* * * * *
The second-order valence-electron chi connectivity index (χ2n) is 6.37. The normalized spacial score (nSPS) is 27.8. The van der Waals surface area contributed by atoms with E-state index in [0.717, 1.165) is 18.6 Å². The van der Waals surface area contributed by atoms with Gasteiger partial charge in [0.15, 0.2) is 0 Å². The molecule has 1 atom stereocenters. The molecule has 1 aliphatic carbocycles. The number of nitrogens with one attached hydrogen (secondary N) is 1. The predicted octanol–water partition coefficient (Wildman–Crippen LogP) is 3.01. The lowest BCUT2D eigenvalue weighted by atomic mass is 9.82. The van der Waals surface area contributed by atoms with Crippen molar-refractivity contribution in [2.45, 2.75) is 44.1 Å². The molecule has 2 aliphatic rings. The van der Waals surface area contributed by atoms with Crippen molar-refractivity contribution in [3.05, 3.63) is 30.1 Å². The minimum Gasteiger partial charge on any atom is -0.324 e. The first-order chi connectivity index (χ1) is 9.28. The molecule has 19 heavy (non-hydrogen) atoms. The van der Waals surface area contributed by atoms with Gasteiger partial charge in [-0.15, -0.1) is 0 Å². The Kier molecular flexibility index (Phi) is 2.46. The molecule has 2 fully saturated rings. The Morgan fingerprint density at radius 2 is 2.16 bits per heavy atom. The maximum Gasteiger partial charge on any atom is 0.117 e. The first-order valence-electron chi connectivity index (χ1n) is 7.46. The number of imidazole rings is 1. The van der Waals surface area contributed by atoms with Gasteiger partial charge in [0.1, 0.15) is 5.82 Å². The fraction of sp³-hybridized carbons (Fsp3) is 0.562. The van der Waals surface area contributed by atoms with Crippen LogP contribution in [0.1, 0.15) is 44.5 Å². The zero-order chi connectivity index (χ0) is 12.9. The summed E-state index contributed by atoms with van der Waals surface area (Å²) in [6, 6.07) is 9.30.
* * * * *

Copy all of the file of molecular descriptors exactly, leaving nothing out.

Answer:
The second-order valence-electron chi connectivity index (χ2n) is 6.37. The normalized spacial score (nSPS) is 27.8. The van der Waals surface area contributed by atoms with E-state index in [0.717, 1.165) is 18.6 Å². The van der Waals surface area contributed by atoms with Gasteiger partial charge in [0.15, 0.2) is 0 Å². The molecule has 1 atom stereocenters. The molecule has 1 aliphatic carbocycles. The number of nitrogens with one attached hydrogen (secondary N) is 1. The predicted octanol–water partition coefficient (Wildman–Crippen LogP) is 3.01. The lowest BCUT2D eigenvalue weighted by atomic mass is 9.82. The van der Waals surface area contributed by atoms with Crippen molar-refractivity contribution in [2.45, 2.75) is 44.1 Å². The molecule has 2 aliphatic rings. The van der Waals surface area contributed by atoms with Crippen molar-refractivity contribution in [3.05, 3.63) is 30.1 Å². The minimum Gasteiger partial charge on any atom is -0.324 e. The first-order chi connectivity index (χ1) is 9.28. The molecule has 19 heavy (non-hydrogen) atoms. The van der Waals surface area contributed by atoms with Gasteiger partial charge in [-0.15, -0.1) is 0 Å². The Kier molecular flexibility index (Phi) is 2.46. The molecule has 2 fully saturated rings. The Morgan fingerprint density at radius 2 is 2.16 bits per heavy atom. The maximum Gasteiger partial charge on any atom is 0.117 e. The first-order valence-electron chi connectivity index (χ1n) is 7.46. The number of imidazole rings is 1. The van der Waals surface area contributed by atoms with Gasteiger partial charge in [0.1, 0.15) is 5.82 Å². The fraction of sp³-hybridized carbons (Fsp3) is 0.562. The van der Waals surface area contributed by atoms with Crippen LogP contribution in [0.1, 0.15) is 44.5 Å². The zero-order chi connectivity index (χ0) is 12.9. The summed E-state index contributed by atoms with van der Waals surface area (Å²) in [6, 6.07) is 9.30.